Europe

German elections: Syrian refugees back Merkel as she is tipped to win her fourth term

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As German Chancellor Angela Merkel looks to cruise into her fourth term on September 24, her newest and most enthusiastic supporters are Syrian refugees who cannot stop singing her praises.

German Chancellor Angela Merkel looks to be heading into her fourth term after earning support from the refugee community.

Her popularity with this community is a stark contrast to the reception she gets in Wolgast in her electorate that she has held since 1990 when it was created.

During a visit this week, she was met with hostility as residents greeted her with shouts of "traitor".

But the leader does not seem to be deterred by the hecklers, saying: "There are some who whistle and shout but I don't think that is enough to move Germany forward."

While the residents of her electorate were the ones who elevated her to Germany's highest office, this time around her most enthusiastic supporters are the community's newest members - Syrian refugees.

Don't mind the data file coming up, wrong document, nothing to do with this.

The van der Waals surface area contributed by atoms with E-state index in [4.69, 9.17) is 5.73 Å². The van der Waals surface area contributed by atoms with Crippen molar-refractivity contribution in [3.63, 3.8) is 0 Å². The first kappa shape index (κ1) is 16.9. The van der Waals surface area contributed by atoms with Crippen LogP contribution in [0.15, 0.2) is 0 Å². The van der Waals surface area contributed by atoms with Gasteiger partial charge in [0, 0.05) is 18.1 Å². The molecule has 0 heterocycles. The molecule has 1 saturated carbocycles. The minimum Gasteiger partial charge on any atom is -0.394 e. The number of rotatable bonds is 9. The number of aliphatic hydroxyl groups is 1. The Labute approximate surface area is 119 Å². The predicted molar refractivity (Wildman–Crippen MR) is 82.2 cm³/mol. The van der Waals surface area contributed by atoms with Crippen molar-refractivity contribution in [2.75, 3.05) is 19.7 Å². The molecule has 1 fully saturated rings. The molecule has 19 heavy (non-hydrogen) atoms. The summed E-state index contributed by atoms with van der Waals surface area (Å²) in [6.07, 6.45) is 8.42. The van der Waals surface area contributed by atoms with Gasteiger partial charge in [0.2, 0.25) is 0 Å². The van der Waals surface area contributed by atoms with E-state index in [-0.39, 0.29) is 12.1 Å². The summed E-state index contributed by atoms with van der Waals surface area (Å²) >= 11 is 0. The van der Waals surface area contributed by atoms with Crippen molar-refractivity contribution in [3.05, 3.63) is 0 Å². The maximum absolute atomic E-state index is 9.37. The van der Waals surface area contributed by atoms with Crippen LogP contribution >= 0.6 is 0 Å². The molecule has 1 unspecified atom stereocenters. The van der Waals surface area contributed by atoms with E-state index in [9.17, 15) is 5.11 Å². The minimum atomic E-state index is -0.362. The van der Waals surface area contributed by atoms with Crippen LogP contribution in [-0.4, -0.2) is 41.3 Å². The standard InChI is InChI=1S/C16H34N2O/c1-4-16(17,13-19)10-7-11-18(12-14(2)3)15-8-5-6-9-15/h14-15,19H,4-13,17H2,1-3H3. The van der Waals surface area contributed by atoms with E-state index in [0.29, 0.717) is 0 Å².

One refugee said the chancellor opened her country to new arrivals when some did not.

"Only Ms Merkel said to us "come to Germany" and "welcome". Other people didn't," the refugee told SBS World News.

Zeyad German refugee
Iraqi refugee Zeyad has been living at the former Templehof Airport where 2,000 people once camped for two years
SBS

Refugee Naya fled Syria with her mum and sister, leaving behind her father and friends, by crossing the Mediterranean Sea, walking country to country before finally arriving in Germany by train.

"Through the window I saw lots of really colourful houses and I still have that picture in my head of how Germany first looked, and how different it was," she told SBS World News.

"Here in Germany if you want something you have to work at it and if you keep trying you will get it, definitely."

But not everyone is having such an easy time in Germany.

Iraqi refugee Zeyad has been living at the former Templehof Airport, south of Berlin, where 2,000 people once camped for two years - now only a few hundred remain.

Zeyad can stay in Germany but now he has nowhere to live or work.

"I can't find any friends. The Germans have no time for me or the others, they're all working, working, working, and I have to study German on my own," he said.

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